The language of the African Fabric in the novel, Venus of Khala-Khanti

The language of the African Fabric has almost never been described in a novel before, until now and in the novel, Venus of Khala-Kanti. It a great privilege and honor to introduce a book I would recommend for all to read, especially anyone in love with style from an African perspective. I will write my perceptions of the book soon, but in the mean time, see a glimpse of the language of the African Fabric as written by  author, Angele Kingue, a woman ahead of her times, and truly worthy of praises in my humble opinion, for the way she takes style from an African perspective to new heights in her novel Venus of Khala-Kanti (which you can purchase here on Amazon by the way for $18.61). Enjoy!!!

language-of-african-fabric-venus-of-khala-kanti-2

(Dr. Angele Kingue with students at Bucknell University)

Excerpt from Venus of Khala-Kanti p.117-1119 :

Ever since Bella let her do as she pleased in her fields, Clarisse was beside herself with joy. She only dressed in green and golden brown, the colors of earth and plant life. She felt she was coming alive again. Dressing the part was her way of extending her mission into what she thought of as external purification. She remembered the woman selling African fabric in the market in Brussels, whose clothing was an indicator of her mood. Kiki was her name. She was the woman most reviled by the men in the African community of Molingo. She crisscrossed all the markets along the West African coast and came back with new fabrics decorated with new designs, to which the market women gave evocative names.

When Kiki wore her fabrics called “Capable Woman” or “Wealthy Woman,” it was to remind the local gossip that business was going well. This also countered the rumors of bankruptcy that arose each time she traveled away from her shop. Then, according to her own close friends, when she suspected that her husband had dipped his cassava stick in the neighbor’s soup, she broadcast her anger to the world, and above all, to the unscrupulous woman with a fabric named “I Run Faster Than My Rival” (a beautiful, predominantly green wrapper with a motif of two brown gazelles, one outpacing the other), or “If My Husband Goes Out, I Go Out” (a green, ochre, and brown wrapper with two birds in a cage, one of them about to leave). And when things had calmed down, she was likely to wear “My Rival’s Envious Eye” (a wrapper whose central motif was a women’s eye) or “My Husband Is Capable” (a rich white bazin fabric).
 Clarisse met Kiki during one of her stays in Brussels. Her man at the time had taken her there to buy her a present. Clarisse had immediately been seduced by this strong, outgoing woman, who talked to two or three customers at a time while keeping a watchful eye on the cash register. “You don’t need to open your mouth for people to know what you’re thinking. Let your clothes do the talking. Not just through the color. Let the designs come alive. They are what must convey the state of your soul to the world. My sister, your minis and your blouses are beautiful, but they are mute. For me, the language of my fabrics speaks louder than all the Street Radios in the world. I’ve also got wrappers that know how to lead to love and tenderness, wrappers that are more expressive than Wolof women’s small white wrappers, or Baoulé women’s yéké yéké. Look at this beautiful woman’s arm stretching out affectionately toward this man’s hand. Isn’t that beautiful, eh? And these two birds with interlaced necks. In Brazza, people call this wrapper bolingo, it means “love.” When a man comes in here to buy it, I know he’s just met a new woman or he’s trying to make peace with another.”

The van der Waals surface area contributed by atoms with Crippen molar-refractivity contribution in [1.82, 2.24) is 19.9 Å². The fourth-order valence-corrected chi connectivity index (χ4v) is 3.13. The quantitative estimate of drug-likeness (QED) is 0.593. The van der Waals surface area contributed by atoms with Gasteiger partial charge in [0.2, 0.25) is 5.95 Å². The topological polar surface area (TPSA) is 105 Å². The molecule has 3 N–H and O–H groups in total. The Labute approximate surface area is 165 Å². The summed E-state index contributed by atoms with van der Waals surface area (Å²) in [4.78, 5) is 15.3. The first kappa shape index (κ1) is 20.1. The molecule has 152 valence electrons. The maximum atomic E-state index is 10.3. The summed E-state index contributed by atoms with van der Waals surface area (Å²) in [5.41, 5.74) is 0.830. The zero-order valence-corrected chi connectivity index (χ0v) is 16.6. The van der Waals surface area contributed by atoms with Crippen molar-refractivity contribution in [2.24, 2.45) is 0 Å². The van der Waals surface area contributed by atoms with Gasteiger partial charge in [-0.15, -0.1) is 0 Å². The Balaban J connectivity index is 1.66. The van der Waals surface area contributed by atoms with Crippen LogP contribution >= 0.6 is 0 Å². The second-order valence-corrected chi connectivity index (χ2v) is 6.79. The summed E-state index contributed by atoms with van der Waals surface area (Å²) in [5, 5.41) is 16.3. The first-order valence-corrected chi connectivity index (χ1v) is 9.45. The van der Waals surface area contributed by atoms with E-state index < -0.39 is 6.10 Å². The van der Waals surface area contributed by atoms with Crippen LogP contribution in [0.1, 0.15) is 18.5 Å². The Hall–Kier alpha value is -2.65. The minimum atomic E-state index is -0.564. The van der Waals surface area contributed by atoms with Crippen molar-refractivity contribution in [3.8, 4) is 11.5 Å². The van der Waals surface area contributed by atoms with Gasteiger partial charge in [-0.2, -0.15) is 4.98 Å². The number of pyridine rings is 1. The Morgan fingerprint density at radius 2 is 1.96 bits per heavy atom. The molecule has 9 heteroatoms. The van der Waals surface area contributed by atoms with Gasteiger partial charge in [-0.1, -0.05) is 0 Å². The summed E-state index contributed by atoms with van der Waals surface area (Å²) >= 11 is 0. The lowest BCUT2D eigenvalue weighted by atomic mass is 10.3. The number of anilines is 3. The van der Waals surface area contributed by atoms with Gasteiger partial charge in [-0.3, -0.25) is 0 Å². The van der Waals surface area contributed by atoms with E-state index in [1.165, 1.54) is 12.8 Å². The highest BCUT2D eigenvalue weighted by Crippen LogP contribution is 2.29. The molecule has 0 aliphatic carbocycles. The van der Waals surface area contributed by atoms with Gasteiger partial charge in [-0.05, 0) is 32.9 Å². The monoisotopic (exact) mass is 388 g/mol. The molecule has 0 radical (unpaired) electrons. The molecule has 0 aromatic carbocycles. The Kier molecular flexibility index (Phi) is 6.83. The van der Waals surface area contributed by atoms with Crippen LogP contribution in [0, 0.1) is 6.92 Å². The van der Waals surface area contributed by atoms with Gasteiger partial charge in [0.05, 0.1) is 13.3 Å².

Clarisse listened to all this attentively, emitting admiring noises. “You’re the Queen of the Wrapper,” Clarisse told her.
Carried away, Kiki whispered to her, “You must come back to see me, I’ll show you my exclusive collection. My suppliers didn’t take me seriously before, but you know what? Now, they are using my patterns. But I don’t say this to everybody,” she continued, her voice even lower. “I am in the process of starting a sartorial revolution. You’ll see, if God lets me live. I am in the process of devising an anti-mistress fabric for men’s boubous. They put it on and there’s no way they can look sideways, and even if they do look, there’s no way they can function,” she said, bursting with laughter.

Clarisse never returned to see Kiki in Brussels because her accident occurred a short time later. But in this corner of the forest, she found herself thinking about her and telling herself that someday she would find a way to get people to wear their emotions right on their bodies in order to find true symbiosis with their environment. Didn’t the people of the southern forest once read the rhythms of their songs from the painted fabrics they wore? She told herself she would surely find a way to bring the plant-dyed and fiber garments back to life, belts made out of leaves, skirts of raffia, wrappers of beaten bark. But for the moment, with the help of two other women, she raked, she hoed, she dug, she marked the trail for the visitors. “It will be a pretty crescent with a hibiscus or daisy hedge,” she encouraged herself.

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